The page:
The PROFEAAC project (Promouvoir et Formaliser l’Exploitation Artisanale du bois d’œuvre en Afrique Centrale – Promoting and Formalizing Artisanal Timber Exploitation in Central Africa) has just published two guides in comic strip form to explain how to set up a nursery and plant trees, based on its experience in the DRC.
CIFOR-ICRAF and its partners have been working for some fifteen years on the issue of combating illegal logging which remains an international priority as the domestic markets of Central African countries are supplied very largely by sawn timber of informal origin.
Launched at the end of 2019 and financed by the FFEM (French Funds for World Environment), the PROFEAAC project proposes an integrated approach to the formalization and development of artisanal timber harvesting, from the management of timber resources to the demand for sawn timber in domestic markets. Its overall aim is to reduce the degradation of rural forests in Central Africa by formalizing and rationalizing artisanal timber harvesting.
Over the last ten years, efforts and policies to promote the rehabilitation of forest landscapes have been on the increase, particularly in tropical countries. Unfortunately, although one of the pillars of forest restoration, the participation of local populations remains weak, or even lacking, in most tropical reforestation initiatives, particularly in Africa. This situation is in line with one of the objectives of the PROFEAAC project, which aims to deploy measures facilitating the planting of trees by populations in their customary terroirs.
Since 2020, CIRAD has been working to implement this approach in the Yalikandja-Yanonge District, located in the Yangambi Landscape in the DRC, following a series of steps to get customary landowners interested and then involved in the forest rehabilitation of some of their plots.
According to Emilien Dubiez of CIRAD, “too many forest restoration initiatives are launched without any analysis of the expectations, needs, perceptions, contexts, institutions or capacities of communities, and generally end in failure. Knowledge of the socio-environmental and economic contexts of intervention zones is an essential prerequisite for the deployment of forest restoration activities. Only technical itineraries adapted to these contexts and meeting the expectations of the local population will enable us to improve forest resource management in the long term“.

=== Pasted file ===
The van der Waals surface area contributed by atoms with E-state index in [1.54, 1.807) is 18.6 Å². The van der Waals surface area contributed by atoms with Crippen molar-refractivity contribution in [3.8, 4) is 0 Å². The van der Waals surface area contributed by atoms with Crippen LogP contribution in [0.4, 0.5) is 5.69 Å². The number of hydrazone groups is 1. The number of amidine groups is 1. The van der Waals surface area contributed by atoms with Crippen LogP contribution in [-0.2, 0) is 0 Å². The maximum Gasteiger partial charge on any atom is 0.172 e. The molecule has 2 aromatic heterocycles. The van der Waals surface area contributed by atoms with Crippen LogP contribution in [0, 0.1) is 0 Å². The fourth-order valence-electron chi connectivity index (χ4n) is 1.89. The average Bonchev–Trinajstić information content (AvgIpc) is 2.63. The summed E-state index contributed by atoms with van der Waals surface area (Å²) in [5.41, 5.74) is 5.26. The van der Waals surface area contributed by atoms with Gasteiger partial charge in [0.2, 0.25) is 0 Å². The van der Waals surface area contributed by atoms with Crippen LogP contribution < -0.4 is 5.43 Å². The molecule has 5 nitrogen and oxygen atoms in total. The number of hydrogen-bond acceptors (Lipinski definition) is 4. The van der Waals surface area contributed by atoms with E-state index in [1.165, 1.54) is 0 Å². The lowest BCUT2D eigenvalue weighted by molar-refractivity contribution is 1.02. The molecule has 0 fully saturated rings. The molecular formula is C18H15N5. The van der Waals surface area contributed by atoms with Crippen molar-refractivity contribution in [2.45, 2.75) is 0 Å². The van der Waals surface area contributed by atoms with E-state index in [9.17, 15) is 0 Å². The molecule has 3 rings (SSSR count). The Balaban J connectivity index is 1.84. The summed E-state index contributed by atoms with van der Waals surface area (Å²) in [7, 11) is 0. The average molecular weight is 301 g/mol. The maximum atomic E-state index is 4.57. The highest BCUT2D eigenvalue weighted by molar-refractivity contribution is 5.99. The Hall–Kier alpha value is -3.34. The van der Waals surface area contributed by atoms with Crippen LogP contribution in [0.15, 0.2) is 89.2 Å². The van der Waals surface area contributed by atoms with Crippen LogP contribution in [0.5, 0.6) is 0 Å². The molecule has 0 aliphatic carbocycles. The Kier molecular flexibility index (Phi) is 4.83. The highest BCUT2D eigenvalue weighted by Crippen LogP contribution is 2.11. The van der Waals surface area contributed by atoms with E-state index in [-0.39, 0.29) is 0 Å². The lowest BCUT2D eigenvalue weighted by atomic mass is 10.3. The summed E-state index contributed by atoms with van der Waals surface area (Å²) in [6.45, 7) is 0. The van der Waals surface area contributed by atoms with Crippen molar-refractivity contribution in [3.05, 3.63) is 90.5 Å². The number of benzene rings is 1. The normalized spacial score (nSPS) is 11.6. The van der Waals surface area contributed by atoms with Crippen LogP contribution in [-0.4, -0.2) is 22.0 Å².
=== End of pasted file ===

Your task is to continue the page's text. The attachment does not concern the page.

To meet this challenge, Dubiez and his team began with a diagnostic study of the practices, dynamics and knowledge of land and resource management in the eight villages selected for the site.
The second stage consisted in collecting requests for forestry rehabilitation volunteers from the people living in these villages. In 2021, nearly three hundred individual requests were received by the project, of which 106 were selected for support, and almost as many in 2022.
Then it was time to grow the seedlings of the requested species and plant them in such a way as to maximize the chances of survival. The project provided technical support to the volunteers and supplied the materials needed to build the nursery, produce the seedlings and plant them. The choice of species and reforestation sites was made by the volunteers themselves. To date, over 200 volunteers have been trained in forest restoration, nursery construction, the production of forest and fruit seedlings and the reforestation of areas over which they have customary rights.
“The idea is to empower and give a sense of responsibility to people who want to plant trees in their agricultural plots,” explains Benjamin Bisimwa, a researcher at CIFOR-ICRAF in Kisangani. “However, how can we expect these trees to survive and grow if they don’t bring any real benefit to those who planted them, and if the planters don’t have the basic knowledge to make this investment fruitful?”
To fill the technical knowledge gap in villages in the Tshopo Province, the project produced two illustrated practical guides: “Nursery Production of Forest and Fruit Seedlings in Central Africa,” to facilitate the understanding of the stages involved in tree seedling production, and “Forest Restoration in Central Africa,” which sums up the basic principles and good practices of planting fruit and forest trees.
These illustrated guides are available to all and may be shared, copied, reproduced and distributed, without modification, except for commercial purposes.
The “Promoting and Formalizing Artisanal Logging in Central Africa” (Promouvoir et formaliser l’exploitation artisanale du bois d’œuvre en Afrique centrale, PROFEAAC) project adopts an integrated approach to the formalization of artisanal logging that links the sustainable management of wood resources to the development of domestic demand for legal sawn timber.
Mostly funded by the French Facility for Global Environment (FFEM), the project seeks to build up the capacity of small-scale loggers to operate within the law by obtaining the necessary permits or titles, and to develop their commercial and financial competences to improve their living conditions.
The project is coordinated by CIFOR-ICRAF and the Ministry of Forestry and Wildlife’s Department for the Promotion and Processing of Forest Products in Cameroon, and by Tshopo Provincial Coordination for the Environment and Sustainable Development in the DRC.
Available in [French].
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